Signs of success

Early morning brown

After a few weekends of no water, it was time to get my fix. Jake and I headed up early and found ourselves alone in the frigid mountain air. It was not surprising that no one else was present in the wee hours of the morning as the temperature gauge in the truck read 27°. The morning was slow and cold with only a few willing fish coming out to taste our wares and at mid-day we switched streams and found our luck changing. Over the summer, I had many days logged on this particular creek and have been stunned by the reliable fishing that it provides. Jake and I landed fish after fish, most of which were wild browns over 13 inches.

Wild Brown

Mini-Hopper still doing the trick...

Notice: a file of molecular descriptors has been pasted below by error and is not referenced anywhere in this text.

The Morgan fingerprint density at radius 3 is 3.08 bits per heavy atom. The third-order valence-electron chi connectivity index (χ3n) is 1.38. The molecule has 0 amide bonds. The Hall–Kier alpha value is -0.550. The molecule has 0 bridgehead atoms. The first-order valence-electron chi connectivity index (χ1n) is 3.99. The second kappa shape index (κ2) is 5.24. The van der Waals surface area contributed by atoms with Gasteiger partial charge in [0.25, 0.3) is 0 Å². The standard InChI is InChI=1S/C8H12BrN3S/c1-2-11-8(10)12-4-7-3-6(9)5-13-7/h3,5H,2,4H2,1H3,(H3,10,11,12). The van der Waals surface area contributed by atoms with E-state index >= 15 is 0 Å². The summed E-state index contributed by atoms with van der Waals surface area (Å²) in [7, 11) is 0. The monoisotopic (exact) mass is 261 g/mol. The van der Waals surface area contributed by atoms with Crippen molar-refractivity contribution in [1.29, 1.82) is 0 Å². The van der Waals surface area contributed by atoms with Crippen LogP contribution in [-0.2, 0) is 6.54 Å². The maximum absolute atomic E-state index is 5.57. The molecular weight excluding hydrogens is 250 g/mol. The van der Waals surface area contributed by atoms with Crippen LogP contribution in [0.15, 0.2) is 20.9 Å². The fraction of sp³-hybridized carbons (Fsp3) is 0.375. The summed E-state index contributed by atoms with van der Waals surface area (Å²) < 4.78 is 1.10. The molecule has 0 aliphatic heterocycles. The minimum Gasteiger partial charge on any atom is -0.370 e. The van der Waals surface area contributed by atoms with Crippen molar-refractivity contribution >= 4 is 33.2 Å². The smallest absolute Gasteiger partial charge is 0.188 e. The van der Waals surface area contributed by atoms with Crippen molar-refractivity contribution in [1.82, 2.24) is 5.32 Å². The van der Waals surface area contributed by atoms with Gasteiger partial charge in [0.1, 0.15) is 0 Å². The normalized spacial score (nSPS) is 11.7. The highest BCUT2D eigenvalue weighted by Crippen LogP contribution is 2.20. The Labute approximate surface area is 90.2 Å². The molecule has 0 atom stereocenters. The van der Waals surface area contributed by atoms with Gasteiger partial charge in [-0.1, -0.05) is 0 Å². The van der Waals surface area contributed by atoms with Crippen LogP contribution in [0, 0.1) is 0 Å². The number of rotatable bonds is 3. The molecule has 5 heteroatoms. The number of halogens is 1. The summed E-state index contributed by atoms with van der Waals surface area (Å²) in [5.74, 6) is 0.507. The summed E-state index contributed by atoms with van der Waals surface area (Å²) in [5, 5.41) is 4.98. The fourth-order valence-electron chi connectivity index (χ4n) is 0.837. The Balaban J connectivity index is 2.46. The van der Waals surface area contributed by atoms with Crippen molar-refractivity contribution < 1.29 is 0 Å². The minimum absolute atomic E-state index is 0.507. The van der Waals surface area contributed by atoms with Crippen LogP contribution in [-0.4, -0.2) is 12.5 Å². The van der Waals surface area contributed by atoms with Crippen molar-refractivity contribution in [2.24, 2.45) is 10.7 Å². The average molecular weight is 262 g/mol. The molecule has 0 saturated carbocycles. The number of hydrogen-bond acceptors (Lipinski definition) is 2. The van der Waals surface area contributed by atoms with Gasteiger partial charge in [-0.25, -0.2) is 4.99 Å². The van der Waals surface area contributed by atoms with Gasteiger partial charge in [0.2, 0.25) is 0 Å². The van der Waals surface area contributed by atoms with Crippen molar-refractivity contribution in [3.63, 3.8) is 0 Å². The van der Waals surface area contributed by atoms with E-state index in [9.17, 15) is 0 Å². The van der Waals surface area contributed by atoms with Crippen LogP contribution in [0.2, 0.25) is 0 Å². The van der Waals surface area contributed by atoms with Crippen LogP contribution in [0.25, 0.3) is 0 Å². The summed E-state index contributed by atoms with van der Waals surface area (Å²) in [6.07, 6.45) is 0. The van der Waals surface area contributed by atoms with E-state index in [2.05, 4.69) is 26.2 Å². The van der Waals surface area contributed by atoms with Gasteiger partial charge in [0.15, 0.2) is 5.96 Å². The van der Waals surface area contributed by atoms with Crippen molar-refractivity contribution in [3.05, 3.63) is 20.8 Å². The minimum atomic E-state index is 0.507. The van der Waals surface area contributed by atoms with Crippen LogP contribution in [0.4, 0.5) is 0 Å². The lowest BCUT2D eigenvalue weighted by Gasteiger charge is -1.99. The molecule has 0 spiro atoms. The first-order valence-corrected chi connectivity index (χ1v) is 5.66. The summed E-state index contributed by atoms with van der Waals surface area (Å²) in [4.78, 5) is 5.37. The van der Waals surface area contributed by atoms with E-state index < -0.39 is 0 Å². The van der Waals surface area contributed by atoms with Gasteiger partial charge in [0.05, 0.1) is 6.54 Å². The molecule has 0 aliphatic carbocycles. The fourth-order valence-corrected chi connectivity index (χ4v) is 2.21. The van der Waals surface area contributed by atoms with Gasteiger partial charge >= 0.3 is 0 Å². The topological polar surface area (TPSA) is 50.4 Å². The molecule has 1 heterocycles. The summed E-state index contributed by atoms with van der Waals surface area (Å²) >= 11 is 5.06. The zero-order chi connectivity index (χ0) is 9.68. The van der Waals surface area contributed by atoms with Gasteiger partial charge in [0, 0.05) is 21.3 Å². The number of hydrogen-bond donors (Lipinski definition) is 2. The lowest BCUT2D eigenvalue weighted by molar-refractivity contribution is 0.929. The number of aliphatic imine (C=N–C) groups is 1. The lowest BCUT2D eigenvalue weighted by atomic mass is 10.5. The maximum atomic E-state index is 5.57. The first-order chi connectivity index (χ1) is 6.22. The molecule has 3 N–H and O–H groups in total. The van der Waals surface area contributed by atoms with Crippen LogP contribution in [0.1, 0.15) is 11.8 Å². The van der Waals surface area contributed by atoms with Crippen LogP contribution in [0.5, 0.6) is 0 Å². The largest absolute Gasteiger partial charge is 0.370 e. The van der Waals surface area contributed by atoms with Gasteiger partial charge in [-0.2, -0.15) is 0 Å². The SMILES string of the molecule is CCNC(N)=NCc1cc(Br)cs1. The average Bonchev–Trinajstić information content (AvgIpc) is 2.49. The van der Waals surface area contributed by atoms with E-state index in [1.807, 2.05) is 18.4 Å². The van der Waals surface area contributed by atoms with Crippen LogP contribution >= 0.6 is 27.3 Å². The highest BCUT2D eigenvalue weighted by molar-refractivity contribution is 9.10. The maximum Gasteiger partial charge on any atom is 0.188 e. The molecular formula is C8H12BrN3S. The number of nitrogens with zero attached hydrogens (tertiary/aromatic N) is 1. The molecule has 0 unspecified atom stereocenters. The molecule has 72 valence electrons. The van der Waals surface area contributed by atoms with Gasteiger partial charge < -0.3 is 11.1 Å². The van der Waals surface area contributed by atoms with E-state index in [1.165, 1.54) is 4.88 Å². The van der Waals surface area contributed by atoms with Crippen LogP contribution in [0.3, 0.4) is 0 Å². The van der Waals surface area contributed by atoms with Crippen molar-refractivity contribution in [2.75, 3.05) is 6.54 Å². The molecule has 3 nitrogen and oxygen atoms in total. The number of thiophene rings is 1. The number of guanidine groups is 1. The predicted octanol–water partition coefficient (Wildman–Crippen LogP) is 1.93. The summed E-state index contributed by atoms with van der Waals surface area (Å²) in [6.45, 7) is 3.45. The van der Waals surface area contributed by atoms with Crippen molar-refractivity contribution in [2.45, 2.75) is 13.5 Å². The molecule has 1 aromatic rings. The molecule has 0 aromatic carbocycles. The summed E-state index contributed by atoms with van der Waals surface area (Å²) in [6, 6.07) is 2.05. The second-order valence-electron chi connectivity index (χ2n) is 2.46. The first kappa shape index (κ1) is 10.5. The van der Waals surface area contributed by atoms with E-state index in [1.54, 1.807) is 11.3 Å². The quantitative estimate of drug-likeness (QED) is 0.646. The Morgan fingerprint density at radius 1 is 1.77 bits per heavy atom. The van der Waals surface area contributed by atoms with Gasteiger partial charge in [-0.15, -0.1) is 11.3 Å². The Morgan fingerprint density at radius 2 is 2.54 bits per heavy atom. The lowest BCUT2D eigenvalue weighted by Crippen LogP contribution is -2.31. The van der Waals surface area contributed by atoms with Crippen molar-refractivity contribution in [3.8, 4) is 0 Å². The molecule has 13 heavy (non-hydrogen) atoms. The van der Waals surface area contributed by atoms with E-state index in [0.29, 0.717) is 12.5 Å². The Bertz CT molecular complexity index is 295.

The midday sun warmed the canyon to a mild 60° and took the bite out of the frosty landscape.  Small hatches of mayflies were coming off the water and caddis and other terrestrials could still be found fluttering along the banks. The creek was in pristine condition and it appeared to very healthy. Jake and I spotted several monsters that we attempted to target but to no avail. One was well over 20 inches in length and was hanging near the tailend of a large pool. Several casts sent him scurrying letting me know that my presentation could use some work. Another interesting sight was after laying my first cast into a long pool, a behemoth brown launched itself out of the water only a few feet from my fly. After many attempts, nothing I could offer would induce the same action from the fish.